Fuel-cell electric vehicles (FCEVs) powered by hydrogen still have a place in the BMW Group’s lineup of low-emission cars, both today and in the long run.
Although its primary focus is on electrified combustion engines and battery electric cars (BEVs), the Bavarian automaker is adamant that hydrogen FCEVs will play a part.
A limited batch of hydrogen-fueled BMW X5s will soon enter “small series” production, and the company says it is already planning for the next model.
A hydrogen FCEV drivetrain may “also imagine,” according to the manufacturer, making its way into its 2025-slated “Neue Klasse” next-generation electric vehicle platform.
Toyota and Hyundai are also optimistic about fuel cells, although BMW disagrees with ardent skeptics like the Volkswagen Group and Elon Musk, the CEO of Tesla.
This week, Oliver Zipse, chairman of BMW AG, said that “the role of hydrogen in private transportation also has to be reevaluated.”
In our opinion, hydrogen is the jigsaw component that will allow electromobility to complement itself in areas where battery-electric drivetrains are unable to gain momentum.
Mr. Zipse also discussed the possibility of an FCEV drivetrain being included in the Neue Klasse design when it debuts in 2025.
According to Mr. Zipse, the first two BEVs on the Neue Klasse will be a “sporty SUV” and a 3 Series-style sedan.
New-generation electric drivetrains and batteries, as well as “a totally new approach to sustainability across the full vehicle life cycle” in terms of recyclability, will all be featured in Neue Klasse cars.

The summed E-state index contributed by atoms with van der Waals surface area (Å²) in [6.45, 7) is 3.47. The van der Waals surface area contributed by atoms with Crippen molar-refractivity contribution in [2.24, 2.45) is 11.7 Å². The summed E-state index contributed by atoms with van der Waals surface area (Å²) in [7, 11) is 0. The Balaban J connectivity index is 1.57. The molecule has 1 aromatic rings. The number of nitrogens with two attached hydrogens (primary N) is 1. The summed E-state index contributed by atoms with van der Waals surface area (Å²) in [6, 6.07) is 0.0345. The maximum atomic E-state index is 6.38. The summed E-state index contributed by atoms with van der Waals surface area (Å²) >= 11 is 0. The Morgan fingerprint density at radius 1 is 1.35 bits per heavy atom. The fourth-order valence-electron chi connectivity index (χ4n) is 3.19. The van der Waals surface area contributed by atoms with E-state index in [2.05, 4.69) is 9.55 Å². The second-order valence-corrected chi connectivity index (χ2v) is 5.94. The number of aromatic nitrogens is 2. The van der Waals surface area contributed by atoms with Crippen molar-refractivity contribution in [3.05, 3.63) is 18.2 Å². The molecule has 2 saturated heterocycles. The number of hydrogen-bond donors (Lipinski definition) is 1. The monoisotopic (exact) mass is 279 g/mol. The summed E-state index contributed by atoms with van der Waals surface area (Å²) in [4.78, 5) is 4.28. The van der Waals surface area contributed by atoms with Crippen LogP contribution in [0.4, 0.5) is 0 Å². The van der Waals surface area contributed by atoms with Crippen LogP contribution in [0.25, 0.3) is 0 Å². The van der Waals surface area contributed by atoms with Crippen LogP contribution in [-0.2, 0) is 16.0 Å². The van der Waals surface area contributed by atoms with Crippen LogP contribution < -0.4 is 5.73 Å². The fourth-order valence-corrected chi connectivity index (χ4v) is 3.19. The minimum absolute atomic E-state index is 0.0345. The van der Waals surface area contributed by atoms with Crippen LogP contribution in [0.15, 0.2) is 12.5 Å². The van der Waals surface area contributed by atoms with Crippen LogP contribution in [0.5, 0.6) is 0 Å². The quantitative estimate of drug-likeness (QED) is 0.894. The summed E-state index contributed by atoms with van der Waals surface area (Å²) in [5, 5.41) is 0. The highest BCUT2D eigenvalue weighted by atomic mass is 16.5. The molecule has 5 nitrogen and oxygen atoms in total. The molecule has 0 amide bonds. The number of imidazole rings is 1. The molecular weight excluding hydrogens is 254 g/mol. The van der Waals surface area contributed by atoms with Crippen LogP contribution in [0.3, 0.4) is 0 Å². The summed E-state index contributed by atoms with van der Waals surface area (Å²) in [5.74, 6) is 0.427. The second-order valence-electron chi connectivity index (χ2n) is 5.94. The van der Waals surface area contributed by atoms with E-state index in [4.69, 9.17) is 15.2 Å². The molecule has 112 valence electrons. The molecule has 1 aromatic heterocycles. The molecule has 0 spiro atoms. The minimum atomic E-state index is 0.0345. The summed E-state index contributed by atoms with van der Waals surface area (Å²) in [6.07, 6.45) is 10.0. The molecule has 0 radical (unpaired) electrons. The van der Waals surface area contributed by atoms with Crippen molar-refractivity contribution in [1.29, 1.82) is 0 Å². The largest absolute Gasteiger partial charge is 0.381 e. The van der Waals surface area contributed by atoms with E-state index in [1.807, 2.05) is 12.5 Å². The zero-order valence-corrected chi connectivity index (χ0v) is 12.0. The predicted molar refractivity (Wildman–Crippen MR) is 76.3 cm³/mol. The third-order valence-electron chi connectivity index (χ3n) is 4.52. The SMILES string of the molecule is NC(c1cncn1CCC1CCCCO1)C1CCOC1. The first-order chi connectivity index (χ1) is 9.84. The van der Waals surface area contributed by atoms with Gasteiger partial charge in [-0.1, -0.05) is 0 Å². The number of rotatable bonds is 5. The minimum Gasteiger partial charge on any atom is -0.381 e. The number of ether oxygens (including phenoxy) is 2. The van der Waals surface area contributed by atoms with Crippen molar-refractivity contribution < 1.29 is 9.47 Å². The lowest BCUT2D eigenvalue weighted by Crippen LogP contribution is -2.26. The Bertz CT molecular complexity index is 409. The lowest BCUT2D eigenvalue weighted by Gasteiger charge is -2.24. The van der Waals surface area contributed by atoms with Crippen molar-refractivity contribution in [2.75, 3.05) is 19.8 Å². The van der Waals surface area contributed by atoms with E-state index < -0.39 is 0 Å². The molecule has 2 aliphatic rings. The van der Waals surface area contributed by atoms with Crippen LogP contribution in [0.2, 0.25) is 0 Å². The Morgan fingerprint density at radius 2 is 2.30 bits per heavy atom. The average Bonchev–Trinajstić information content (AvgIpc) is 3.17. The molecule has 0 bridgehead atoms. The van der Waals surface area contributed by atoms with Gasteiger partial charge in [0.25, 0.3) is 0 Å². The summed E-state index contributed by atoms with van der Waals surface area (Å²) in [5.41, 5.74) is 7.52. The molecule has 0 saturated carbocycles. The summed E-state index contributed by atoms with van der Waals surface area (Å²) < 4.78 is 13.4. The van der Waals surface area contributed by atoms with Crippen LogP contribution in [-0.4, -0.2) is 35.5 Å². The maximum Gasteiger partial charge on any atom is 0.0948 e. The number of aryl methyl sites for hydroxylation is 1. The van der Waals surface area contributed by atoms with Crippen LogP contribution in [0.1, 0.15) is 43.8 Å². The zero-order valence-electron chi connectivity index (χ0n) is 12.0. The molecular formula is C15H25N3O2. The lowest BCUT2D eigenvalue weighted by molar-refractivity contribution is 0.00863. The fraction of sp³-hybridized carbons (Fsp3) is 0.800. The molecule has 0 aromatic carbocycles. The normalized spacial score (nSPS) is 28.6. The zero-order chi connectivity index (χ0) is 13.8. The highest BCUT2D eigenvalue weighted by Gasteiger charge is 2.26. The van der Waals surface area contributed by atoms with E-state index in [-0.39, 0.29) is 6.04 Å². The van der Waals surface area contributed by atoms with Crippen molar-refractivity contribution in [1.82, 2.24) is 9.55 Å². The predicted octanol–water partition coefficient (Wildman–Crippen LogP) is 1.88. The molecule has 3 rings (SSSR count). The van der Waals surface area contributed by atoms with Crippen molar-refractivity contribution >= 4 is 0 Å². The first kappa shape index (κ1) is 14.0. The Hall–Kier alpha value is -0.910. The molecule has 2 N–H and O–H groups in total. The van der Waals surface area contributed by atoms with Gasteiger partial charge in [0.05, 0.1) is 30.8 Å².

The primary manufacturing facility will be a new facility being constructed in Debrecen, Hungary, however, BMW’s oldest factory in Munich will also be modernized to begin producing Neue Klasse vehicles in 2026.
BMW stated, “We firmly think that the optimum strategy for the system as a whole at this moment is a mix of BEVs, fuel cells, and extremely efficient combustion engines.”
Mr. Zipse said BMW aimed to chart its own course with a focus on the entire world, partially alluding to the contentious discussion around the utility of hydrogen FCEVs in non-heavy duty cars.
Our judgments are supported by data and subject-matter knowledge. We resist fashion trends and can weather adverse conditions. The BMW Group is robust because of this, he argued.